22 October 2016
Misokatsu Yabaton has an open kitchen. Photos: Brendon Hong
Misokatsu Yabaton has an open kitchen. Photos: Brendon Hong

Eat This: Misokatsu in Nagoya

Cheap plane tickets to Nagoya (名古屋), Japan, are in abundance right now. Fly there for the food.

One famous dish is misokatsu, epitomized by the restaurant Misokatsu Yabaton. Look for the giant pig on the side of their flagship location in Yabacho, or visit one of their 12 other locations in the city.

Be prepared to wait. A line forms outside their restaurants before the stoves are fired up, especially on weekends.

Take your seat, drink some tea, place your order. The head chef will feed customer requests to his crew, stern and decisive and exact, who then execute their roles with military precision.

The kitchen is open, so if you’re fortunate enough to be offered a seat in front of it, watching their clockwork operation is a joy in itself. There’s a special harmony in seeing a handful of chefs come together with a wood base, a hot cast iron platter, a bed of shredded lettuce, a bowl of steamed rice, the main course straight out of the fryer, and red miso sauce ladled atop or set on the side.

It’s a bit like watching synchronized gymnastics in a shoe box. There’s no space for error. If someone makes a mistake in his timing, the entire team starts over.

The menu features breaded and fried pork cutlet, fried pork loin and a few items of fried seafood. It’s different from typical tonkatsu in that the entrée is drizzled with or dipped in warm red miso sauce that incorporates broth and a house blend of seasoning. It’s simple fare, but crispy and satisfying.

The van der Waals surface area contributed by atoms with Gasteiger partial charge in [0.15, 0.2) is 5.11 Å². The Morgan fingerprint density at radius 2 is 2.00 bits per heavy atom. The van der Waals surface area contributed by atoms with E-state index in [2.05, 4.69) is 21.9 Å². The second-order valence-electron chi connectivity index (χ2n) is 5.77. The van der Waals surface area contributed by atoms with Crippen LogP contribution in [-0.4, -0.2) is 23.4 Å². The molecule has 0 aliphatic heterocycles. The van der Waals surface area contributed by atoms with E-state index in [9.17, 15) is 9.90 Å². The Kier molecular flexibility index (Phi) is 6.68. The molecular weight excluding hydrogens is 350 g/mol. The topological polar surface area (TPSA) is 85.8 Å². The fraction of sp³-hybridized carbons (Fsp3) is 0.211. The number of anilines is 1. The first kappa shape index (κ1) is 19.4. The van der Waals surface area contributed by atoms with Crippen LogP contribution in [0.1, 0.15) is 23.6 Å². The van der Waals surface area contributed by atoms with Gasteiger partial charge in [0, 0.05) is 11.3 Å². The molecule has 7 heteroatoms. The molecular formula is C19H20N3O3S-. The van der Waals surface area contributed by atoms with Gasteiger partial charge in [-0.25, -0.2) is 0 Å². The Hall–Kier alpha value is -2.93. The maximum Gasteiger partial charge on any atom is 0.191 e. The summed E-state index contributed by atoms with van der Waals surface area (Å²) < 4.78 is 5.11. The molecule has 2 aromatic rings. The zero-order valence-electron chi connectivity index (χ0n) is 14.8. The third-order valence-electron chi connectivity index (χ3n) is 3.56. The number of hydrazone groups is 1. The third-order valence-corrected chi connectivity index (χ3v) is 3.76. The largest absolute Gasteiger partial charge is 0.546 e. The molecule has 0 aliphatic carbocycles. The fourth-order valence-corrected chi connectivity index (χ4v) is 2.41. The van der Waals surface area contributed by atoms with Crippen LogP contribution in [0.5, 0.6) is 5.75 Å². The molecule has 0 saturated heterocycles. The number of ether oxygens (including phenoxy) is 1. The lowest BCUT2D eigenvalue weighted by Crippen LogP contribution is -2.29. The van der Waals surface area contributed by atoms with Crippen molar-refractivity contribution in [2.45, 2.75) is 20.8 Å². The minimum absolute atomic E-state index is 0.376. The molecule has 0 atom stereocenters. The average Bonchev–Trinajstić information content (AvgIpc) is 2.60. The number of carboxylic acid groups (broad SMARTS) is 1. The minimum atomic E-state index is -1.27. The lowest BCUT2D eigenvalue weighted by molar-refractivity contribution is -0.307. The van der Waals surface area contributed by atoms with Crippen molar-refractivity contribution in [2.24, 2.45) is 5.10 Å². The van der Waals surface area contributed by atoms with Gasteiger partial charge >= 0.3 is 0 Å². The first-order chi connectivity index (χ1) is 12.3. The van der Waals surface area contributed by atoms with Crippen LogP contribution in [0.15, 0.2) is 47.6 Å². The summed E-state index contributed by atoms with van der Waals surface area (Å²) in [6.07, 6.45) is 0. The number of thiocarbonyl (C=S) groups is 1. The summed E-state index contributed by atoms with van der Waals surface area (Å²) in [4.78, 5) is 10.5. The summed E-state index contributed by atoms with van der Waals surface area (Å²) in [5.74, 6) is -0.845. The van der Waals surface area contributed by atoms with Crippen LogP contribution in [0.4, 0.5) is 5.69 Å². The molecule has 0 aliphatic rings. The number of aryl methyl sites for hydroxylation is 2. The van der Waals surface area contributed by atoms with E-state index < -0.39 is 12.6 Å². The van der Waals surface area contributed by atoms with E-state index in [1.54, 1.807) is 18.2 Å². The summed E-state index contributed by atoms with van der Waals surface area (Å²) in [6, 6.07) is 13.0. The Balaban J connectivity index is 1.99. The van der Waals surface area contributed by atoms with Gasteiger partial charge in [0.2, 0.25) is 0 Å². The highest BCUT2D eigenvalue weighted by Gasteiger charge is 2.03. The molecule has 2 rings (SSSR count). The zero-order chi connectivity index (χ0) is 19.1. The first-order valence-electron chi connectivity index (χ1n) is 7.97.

Nagoya’s red miso, or akamiso, is a specialty that you won’t be able to escape no matter where you are in the city. Nagoyans seem to love it, to the point where it has inspired a craft beer.

The soy paste is aged for several seasons, sometimes more than a year, in wood casks with stones stacked on top in a pyramidal pile. Salty, sweet, but also astringent, it’s loaded with umami and presents itself as a much stronger-tasting miso than other variations.

Don’t let the chemists fool you. Fermentation is magic, and the mysteries of its slow transformation are gustatory alchemy.

Misokatsu will stuff you full. Walk it off. Explore the kinetic sculptures found under elevated highways. Watch skater kids do kickflips beside them. You might even encounter lip sync battles between local girl groups, their adoring fans dancing in unison too. Explore Sakae district.

Do some shopping, check out the Ferris wheel, see Nagoya’s TV Tower, and immerse yourself in the galactic blue of Oasis 21’s observation deck after dusk. Right beside it is the Aichi Arts Center, where you can get tickets for the fine arts museum or watch a show in the performing arts theater.

Visit Myokoen for some matcha, and definitely, definitely, definitely pick up their Cha-colate pastels, which come in two flavors: matcha and houjicha (a roasted green tea). Both are superb and need to come home with you.

When you’re at the airport, ready to fly back to Hong Kong, you get one final chance to eat misokatsu. Yabaton has a branch in Chubu Centrair Airport. Since budget airlines don’t feed their passengers, you may as well indulge.

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The restaurant’s pig logo is easy to remember. Photo: Brendon Hong

Taking a budget flight to Nagoya for the food may not be a bad idea. Photos: Brendon Hong

Nagoya is beautiful by night. Photo: Brendon Hong

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